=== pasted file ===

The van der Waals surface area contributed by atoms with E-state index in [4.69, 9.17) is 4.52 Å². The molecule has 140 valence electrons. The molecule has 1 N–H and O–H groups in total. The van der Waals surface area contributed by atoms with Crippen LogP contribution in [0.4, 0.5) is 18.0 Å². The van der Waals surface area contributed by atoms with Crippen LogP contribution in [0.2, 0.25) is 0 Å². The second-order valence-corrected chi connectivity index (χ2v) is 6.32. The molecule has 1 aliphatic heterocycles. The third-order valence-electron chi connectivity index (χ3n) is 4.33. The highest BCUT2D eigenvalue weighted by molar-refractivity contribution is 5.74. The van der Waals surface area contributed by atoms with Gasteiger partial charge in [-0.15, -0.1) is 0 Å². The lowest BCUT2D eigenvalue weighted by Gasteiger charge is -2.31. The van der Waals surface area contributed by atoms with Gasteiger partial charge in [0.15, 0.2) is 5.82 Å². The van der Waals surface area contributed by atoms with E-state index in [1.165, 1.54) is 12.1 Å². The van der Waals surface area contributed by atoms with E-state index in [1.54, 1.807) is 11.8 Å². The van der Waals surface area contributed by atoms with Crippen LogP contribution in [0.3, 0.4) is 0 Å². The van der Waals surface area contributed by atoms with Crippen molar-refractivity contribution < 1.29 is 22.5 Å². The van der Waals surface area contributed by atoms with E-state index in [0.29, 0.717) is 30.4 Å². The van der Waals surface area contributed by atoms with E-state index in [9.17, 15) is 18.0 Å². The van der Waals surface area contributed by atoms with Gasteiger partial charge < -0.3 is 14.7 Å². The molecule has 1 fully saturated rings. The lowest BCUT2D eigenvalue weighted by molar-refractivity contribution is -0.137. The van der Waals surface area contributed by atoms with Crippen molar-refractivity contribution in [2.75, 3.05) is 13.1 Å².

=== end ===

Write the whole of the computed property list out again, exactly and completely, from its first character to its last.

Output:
The van der Waals surface area contributed by atoms with E-state index in [4.69, 9.17) is 4.52 Å². The molecule has 140 valence electrons. The molecule has 1 N–H and O–H groups in total. The van der Waals surface area contributed by atoms with Crippen LogP contribution in [0.4, 0.5) is 18.0 Å². The van der Waals surface area contributed by atoms with Crippen LogP contribution in [0.2, 0.25) is 0 Å². The second-order valence-corrected chi connectivity index (χ2v) is 6.32. The molecule has 1 aliphatic heterocycles. The third-order valence-electron chi connectivity index (χ3n) is 4.33. The highest BCUT2D eigenvalue weighted by molar-refractivity contribution is 5.74. The van der Waals surface area contributed by atoms with Gasteiger partial charge in [-0.15, -0.1) is 0 Å². The lowest BCUT2D eigenvalue weighted by Gasteiger charge is -2.31. The van der Waals surface area contributed by atoms with Gasteiger partial charge in [0.15, 0.2) is 5.82 Å². The van der Waals surface area contributed by atoms with E-state index in [1.165, 1.54) is 12.1 Å². The van der Waals surface area contributed by atoms with E-state index in [1.54, 1.807) is 11.8 Å². The van der Waals surface area contributed by atoms with Crippen LogP contribution in [0.3, 0.4) is 0 Å². The van der Waals surface area contributed by atoms with Crippen molar-refractivity contribution < 1.29 is 22.5 Å². The van der Waals surface area contributed by atoms with E-state index in [0.29, 0.717) is 30.4 Å². The van der Waals surface area contributed by atoms with E-state index in [9.17, 15) is 18.0 Å². The van der Waals surface area contributed by atoms with Gasteiger partial charge < -0.3 is 14.7 Å². The molecule has 1 fully saturated rings. The lowest BCUT2D eigenvalue weighted by molar-refractivity contribution is -0.137. The van der Waals surface area contributed by atoms with Crippen molar-refractivity contribution in [2.75, 3.05) is 13.1 Å².